The Dragon


I’ve just delivered the manuscript of my next book to my editor at Penguin Random House and to my agent.  The Dragon has some similarities with my Hereward series, and a great many differences.

It’s about another of the three great heroes of England (Robin Hood is the third), in this case King Arthur.  Except it’s not.  It’s set a hundred years or so before Arthur’s legend was supposed to have sprouted, in the dying light of Roman Britain.

The book goes into some very new areas.  One thing I’ve always wanted to do with my writing was push at boundaries.  The danger with that is that readers are very comfortable where they are, thank you very much, and don’t really want to wander off into the shadowy thickets.  But I believe the job of the author is to offer something new – it is a novel after all – and to take some risks rather than to keep ploughing the same old furrow.  But that static approach is not creatively rewarding, to be honest, and I also don’t think it’s playing fair with the reader.

The Dragon is about a particular moment in time when everything changed.  I think…I hope…that it will enrich an understanding of history.  The research has certainly been intense, in a period, at the start of the Dark Age, when the historical record runs somewhere between fragmentary and scotch mist.

When I was writing my last series of books, about the English rebel Hereward who led the resistance against William the Conqueror after the Norman invasion in 1066, I began to think about how legends were formed out of the world around us. Within a hundred years of Hereward’s death, stories were circulating about how he carried a magical sword and slayed giants. Not true, yet true, because it explained what he and his endeavours meant to the people of England in living memory of his struggle. History and symbolism bound together.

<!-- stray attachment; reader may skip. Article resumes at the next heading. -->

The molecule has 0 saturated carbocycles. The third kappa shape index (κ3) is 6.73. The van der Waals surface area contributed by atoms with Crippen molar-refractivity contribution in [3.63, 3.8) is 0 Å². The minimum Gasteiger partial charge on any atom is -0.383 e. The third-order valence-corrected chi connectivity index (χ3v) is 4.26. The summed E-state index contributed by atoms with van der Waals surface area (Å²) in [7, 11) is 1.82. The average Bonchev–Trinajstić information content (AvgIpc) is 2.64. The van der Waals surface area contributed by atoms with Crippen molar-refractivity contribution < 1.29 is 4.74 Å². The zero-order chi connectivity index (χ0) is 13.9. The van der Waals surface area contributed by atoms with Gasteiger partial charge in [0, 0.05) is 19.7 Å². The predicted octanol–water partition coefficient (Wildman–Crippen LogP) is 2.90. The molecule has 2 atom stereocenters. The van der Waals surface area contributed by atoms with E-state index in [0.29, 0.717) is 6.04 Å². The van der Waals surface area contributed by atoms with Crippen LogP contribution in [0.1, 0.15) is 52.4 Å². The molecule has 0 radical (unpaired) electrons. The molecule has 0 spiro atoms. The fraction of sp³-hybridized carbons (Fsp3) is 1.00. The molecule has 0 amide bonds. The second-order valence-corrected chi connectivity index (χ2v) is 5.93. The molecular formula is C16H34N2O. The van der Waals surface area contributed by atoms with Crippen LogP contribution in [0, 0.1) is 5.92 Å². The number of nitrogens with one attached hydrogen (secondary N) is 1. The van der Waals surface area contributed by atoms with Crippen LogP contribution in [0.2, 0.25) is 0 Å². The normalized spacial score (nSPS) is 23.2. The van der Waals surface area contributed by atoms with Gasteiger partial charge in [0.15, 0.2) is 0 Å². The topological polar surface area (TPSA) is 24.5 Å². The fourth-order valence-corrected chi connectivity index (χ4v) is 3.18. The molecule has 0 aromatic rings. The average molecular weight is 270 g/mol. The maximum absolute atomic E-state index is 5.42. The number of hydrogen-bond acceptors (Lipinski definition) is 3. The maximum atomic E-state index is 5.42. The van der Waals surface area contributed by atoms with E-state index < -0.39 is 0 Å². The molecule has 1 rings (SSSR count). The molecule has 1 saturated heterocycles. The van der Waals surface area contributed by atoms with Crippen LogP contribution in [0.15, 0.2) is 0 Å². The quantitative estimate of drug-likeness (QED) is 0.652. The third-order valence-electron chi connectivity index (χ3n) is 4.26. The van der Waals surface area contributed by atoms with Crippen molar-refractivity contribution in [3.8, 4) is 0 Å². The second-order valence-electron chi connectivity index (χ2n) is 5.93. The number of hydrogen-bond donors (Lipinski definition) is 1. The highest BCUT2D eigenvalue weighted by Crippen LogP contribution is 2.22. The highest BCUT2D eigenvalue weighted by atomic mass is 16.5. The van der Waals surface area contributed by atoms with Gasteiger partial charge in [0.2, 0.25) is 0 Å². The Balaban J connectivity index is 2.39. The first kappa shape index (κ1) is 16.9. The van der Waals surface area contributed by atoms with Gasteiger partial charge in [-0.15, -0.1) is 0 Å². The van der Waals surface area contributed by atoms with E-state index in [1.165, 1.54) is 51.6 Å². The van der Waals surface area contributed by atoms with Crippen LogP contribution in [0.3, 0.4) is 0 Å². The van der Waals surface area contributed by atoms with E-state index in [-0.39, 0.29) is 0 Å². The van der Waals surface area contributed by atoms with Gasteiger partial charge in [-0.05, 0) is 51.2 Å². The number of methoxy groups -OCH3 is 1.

This book is about the creation of the legend of King Arthur.  I’ve looked at elements of the Arthurian mythos and how they might have arisen out of the history we know. But the more important question is: why did the legend of King Arthur come about in the first place. Why did we need it? Why do we still need it?

This, then, is an historical novel about the invisible hand of history, the things that can’t be found in the sub-strata, or in the few surviving fragmentary writings. Legends, faith, religion and the need for gods and heroes in a harsh world.

It’s about the dream of King Arthur, and of Camelot, and how it might have formed from the mists by the will of men in an age of destruction and war.

(Here’s the Amazon link – no title there yet – or you can already pre-order it from your favourite bookshop.)

Hereward The Bloody Crown

Here’s the cover:

Hereward 6

Here’s the blurb:

1081. And so the bloody battle for the crown of the Holy Roman Empire begins.
In Constantinople, three factions will go to any length…will kill any number…to seize the throne.
Outside the city’s walls, twin powers threaten a siege that will crush the once-mighty empire forever.
To the west, the bloody forces of the most feared Norman warlord are gathering. In the east, the Ottoman hordes are massing and lust for slaughter.
And in the middle of it all, as the sands of time run out, Hereward and his English spear-brothers prepare to make what could be their final stand . . .

Out this July.  Pre-order it now for your favourite bookseller.

Hereward The Immortals – Out Today